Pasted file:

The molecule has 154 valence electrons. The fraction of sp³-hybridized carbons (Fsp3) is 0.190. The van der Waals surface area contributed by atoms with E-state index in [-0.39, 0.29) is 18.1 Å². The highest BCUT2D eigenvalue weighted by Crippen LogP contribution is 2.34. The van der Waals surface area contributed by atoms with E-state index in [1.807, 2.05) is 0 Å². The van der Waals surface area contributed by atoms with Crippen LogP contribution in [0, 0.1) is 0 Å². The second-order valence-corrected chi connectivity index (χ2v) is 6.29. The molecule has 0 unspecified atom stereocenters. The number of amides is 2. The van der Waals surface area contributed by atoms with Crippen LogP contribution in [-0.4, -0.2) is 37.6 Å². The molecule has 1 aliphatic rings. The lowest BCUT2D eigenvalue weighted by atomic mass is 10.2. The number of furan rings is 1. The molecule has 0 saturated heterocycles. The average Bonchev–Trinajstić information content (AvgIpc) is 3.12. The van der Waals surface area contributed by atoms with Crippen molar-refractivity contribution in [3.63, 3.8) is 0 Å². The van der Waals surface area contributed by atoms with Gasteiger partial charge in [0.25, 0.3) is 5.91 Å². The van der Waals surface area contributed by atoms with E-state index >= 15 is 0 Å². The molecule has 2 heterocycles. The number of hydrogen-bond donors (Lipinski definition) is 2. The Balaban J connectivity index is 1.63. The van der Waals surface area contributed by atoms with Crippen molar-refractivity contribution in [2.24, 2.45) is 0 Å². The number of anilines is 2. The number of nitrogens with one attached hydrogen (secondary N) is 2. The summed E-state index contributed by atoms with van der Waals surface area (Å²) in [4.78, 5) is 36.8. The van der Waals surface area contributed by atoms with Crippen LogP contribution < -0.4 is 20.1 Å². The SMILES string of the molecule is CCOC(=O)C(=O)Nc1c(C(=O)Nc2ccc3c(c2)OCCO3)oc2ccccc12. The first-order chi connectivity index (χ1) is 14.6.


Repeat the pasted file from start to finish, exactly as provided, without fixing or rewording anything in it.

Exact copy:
The molecule has 154 valence electrons. The fraction of sp³-hybridized carbons (Fsp3) is 0.190. The van der Waals surface area contributed by atoms with E-state index in [-0.39, 0.29) is 18.1 Å². The highest BCUT2D eigenvalue weighted by Crippen LogP contribution is 2.34. The van der Waals surface area contributed by atoms with E-state index in [1.807, 2.05) is 0 Å². The van der Waals surface area contributed by atoms with Crippen LogP contribution in [0, 0.1) is 0 Å². The second-order valence-corrected chi connectivity index (χ2v) is 6.29. The molecule has 0 unspecified atom stereocenters. The number of amides is 2. The van der Waals surface area contributed by atoms with Crippen LogP contribution in [-0.4, -0.2) is 37.6 Å². The molecule has 1 aliphatic rings. The lowest BCUT2D eigenvalue weighted by atomic mass is 10.2. The number of furan rings is 1. The molecule has 0 saturated heterocycles. The average Bonchev–Trinajstić information content (AvgIpc) is 3.12. The van der Waals surface area contributed by atoms with Crippen molar-refractivity contribution in [3.63, 3.8) is 0 Å². The van der Waals surface area contributed by atoms with Gasteiger partial charge in [0.25, 0.3) is 5.91 Å². The van der Waals surface area contributed by atoms with E-state index >= 15 is 0 Å². The molecule has 2 heterocycles. The number of hydrogen-bond donors (Lipinski definition) is 2. The Balaban J connectivity index is 1.63. The van der Waals surface area contributed by atoms with Crippen molar-refractivity contribution in [2.24, 2.45) is 0 Å². The number of anilines is 2. The number of nitrogens with one attached hydrogen (secondary N) is 2. The summed E-state index contributed by atoms with van der Waals surface area (Å²) in [4.78, 5) is 36.8. The van der Waals surface area contributed by atoms with Crippen LogP contribution < -0.4 is 20.1 Å². The SMILES string of the molecule is CCOC(=O)C(=O)Nc1c(C(=O)Nc2ccc3c(c2)OCCO3)oc2ccccc12. The first-order chi connectivity index (χ1) is 14.6.